Nova Scotia

Girl donates hair to cancer patients

On Friday, a 12-year-old Shannon Park Elementary student cut her long hair to donate it for wigs for people with cancer.

On Friday, a 12-year-old Shannon Park Elementary student cut her long hair to donate it to make wigs for cancer patients.

Holland van Dijk started growing her hair four years ago after her then 12-year-old neighbour and assistant soccer coach got cancer, lost her hair and began wearing a wig.

Her dance teacher also became sick and wore a wig. That's when Holland decided she could grow enough hair to donate to make someone fighting to stay alive, feel better about the way they look.

"Mary, who is going to be cutting my hair — she always plays with it , and says 'it's so long, I am going to miss this'," said van Dijk. "I am sort of wondering what it is going to look like, but it will be good."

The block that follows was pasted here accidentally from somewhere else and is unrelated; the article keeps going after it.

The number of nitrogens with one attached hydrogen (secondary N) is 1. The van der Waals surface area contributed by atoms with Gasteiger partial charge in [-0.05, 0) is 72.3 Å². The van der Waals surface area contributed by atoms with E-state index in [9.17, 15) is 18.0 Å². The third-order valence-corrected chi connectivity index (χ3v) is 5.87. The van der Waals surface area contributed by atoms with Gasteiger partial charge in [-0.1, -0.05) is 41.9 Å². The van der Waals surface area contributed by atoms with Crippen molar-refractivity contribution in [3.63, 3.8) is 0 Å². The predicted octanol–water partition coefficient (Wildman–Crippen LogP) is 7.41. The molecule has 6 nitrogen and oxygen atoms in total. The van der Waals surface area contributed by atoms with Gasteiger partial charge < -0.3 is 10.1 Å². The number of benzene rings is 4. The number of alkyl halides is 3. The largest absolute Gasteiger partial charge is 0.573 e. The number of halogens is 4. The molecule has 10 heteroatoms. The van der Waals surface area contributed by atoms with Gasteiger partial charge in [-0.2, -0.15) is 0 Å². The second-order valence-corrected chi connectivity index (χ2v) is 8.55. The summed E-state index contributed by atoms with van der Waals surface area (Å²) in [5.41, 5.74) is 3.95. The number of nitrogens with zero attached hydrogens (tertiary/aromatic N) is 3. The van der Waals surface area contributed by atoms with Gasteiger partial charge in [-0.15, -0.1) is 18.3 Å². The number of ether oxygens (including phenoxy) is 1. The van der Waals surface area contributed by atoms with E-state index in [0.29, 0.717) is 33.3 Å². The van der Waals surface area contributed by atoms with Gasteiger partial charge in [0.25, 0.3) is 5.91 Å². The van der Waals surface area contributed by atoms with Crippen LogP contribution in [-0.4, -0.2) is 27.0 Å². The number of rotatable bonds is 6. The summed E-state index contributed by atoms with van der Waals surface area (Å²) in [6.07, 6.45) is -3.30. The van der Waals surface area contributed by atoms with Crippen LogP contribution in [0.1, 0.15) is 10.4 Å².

"I'm really happy I'm doing this."

Mary Were predicted she wouldn't be able to chop off all the hair in one cut.

"I am nervous because I don't want to mess up, but there is not a whole lot of messing up to do because you just snip off a pony tail," said Were.

While van Dijk and Were got ready for the moment of truth, other children at Shannon Park showed off their fundraising efforts for cancer by holding a crazy hair day. Each child brought at least $1 to donate.

Were's prediction that she wouldn't get through this thick mane in one snip was right. After switching to bigger scissors, the deed was done.

"It's good, I'm happy," van Dijk said, as Were held up the chopped ponytail and the crowd cheered.

Van Dijk's mother was proud of her daughter.

"Absolute sheer pride," said Sonya Dudka. "I just can't help but smile — what a kid."

Donations were going to the Nova Scotia division of the Canadian Cancer Society.